3 – The commission may propose other follow-up solutions which may be particularly advisable in view of the specific nature of each case, in such a way as to ensure respect for the dignity of the individual and with the acceptance of the latter, such measures being chosen from those provided for in subparagraphs a) to d) of paragraph 2 of article 17.
4 – The rules governing periodic attendance as provided for in paragraph 1 shall be issued by the Minister of Health.
Duration of suspension of enforcement of penalty
1 – Suspension shall have a duration of between one and three years as from the date on which a decision becomes final, not counting the time for which the consumer may be deprived of liberty due to coercive procedural measures, prison sentence or security measure.
2 – The commission shall determine the duration of the measures provided for in paragraph 3 of the preceding article, never exceeding an upper limit of six months.
1 – In the case of suspension of the enforcement of the sentence with periodic attendance at health services, the commission shall notify the health centre of the consumer’s area of residence or any other health service which may be agreed with him.
2 – The services referred to in the preceding paragraph shall notify the commission of the consumer’s regular attendance or, when applicable, of his failure to attend, indicating any reasons of which it may be aware.
Notification of measures
1 – The services and authorities whose cooperation is requested for the purpose of monitoring compliance with measures shall be notified of the decision to suspend enforcement of penalties.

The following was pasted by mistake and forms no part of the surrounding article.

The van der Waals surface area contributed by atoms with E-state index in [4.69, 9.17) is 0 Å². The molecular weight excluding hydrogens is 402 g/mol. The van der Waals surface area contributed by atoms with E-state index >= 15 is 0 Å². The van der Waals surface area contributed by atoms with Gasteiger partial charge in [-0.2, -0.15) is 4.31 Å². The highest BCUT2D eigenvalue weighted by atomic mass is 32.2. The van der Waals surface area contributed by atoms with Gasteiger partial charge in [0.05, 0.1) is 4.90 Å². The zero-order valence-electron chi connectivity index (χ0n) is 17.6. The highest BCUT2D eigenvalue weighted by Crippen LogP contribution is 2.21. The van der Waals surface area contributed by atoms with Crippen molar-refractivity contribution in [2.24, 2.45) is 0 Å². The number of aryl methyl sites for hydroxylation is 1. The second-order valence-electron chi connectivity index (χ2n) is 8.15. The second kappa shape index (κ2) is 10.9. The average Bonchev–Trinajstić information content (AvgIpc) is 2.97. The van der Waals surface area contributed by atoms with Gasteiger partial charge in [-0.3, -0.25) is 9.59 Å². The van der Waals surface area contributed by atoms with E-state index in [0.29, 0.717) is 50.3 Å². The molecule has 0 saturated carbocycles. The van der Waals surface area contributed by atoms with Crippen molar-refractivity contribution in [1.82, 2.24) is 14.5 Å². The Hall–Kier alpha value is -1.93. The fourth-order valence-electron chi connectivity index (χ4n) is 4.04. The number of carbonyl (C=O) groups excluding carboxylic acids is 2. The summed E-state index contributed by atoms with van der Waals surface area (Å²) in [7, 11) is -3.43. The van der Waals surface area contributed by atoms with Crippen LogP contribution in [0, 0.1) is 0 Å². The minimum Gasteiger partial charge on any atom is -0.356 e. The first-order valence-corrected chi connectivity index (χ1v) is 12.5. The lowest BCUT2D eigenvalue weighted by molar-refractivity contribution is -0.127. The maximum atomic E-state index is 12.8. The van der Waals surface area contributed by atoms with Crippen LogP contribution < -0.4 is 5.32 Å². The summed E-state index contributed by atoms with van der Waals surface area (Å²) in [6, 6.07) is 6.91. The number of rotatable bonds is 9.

2 – The services and authorities referred to in the preceding paragraph shall notify the commission of any failure to comply with measures, for the purposes of the provisions of paragraphs 2 and 3 of the following article.
Effects of suspension
1 – The commission shall declare a penalty to have been set aside if, on expiry of the suspension period, there exist no reasons which would lead to revoking such suspension.
2 – Suspension of enforcement of penalty shall be revoked whenever, whilst such suspension is in effect, the consumer repeatedly fails to comply with the measures imposed.
3 – If suspension is revoked, the penalty applied shall be enforced.
Duration of penalties
The penalties provided for in paragraph 2 of article 17 and the follow-up measures provided for in article 19 shall have a minimum duration of one month and a maximum duration of three years.
Compliance with penalties and follow-up measures
The Governo Civil shall be notified of the decision to apply penalties or follow-up measures, and shall notify the services and authorities whose cooperation is required for the enforcement of such measures.
In the absence of specific provisions herein, the general rules on administrative offences shall apply.
Application in the Autonomous Regions
In the Autonomous Regions, the geographical distribution and composition of the commission, the powers to appoint their members, the definition of the services taking part in proceedings and the distribution of the proceeds of fines shall be established by regional legislative decree.
Article 40, save with regard to cultivation, and article 41 of Decree-Law no. 15/93, of 22 January, are hereby repealed, together with any other provisions which prove incompatible with the framework established herein.
Entry into force
The decriminalisation approved herein shall enter into force throughout Portuguese territory on July 1, 2001, and all the regulatory, organizational, technical and financial measures needed in order to apply the treatment and follow-up framework herein provided for shall be adopted within 180 days from publication.
Approved on 19 October 2000. - The President of the Assembly of the Republic, Ant?nio de Almeida Santos. - Promulgated on 14 November 2000. Publish. - The President of the Republic, Jorge Sampaio. - Countersigned on 16 November 2000. The Prime-Minister, Ant?nio Manuel de Oliveira Guterres.
 The Governo Civil is the administrative structure that represents the government in the districts.
Spiritual being, living a human experience ... The Shroomery Mandala
Use, do not abuse; neither abstinence nor excess ever renders man happy.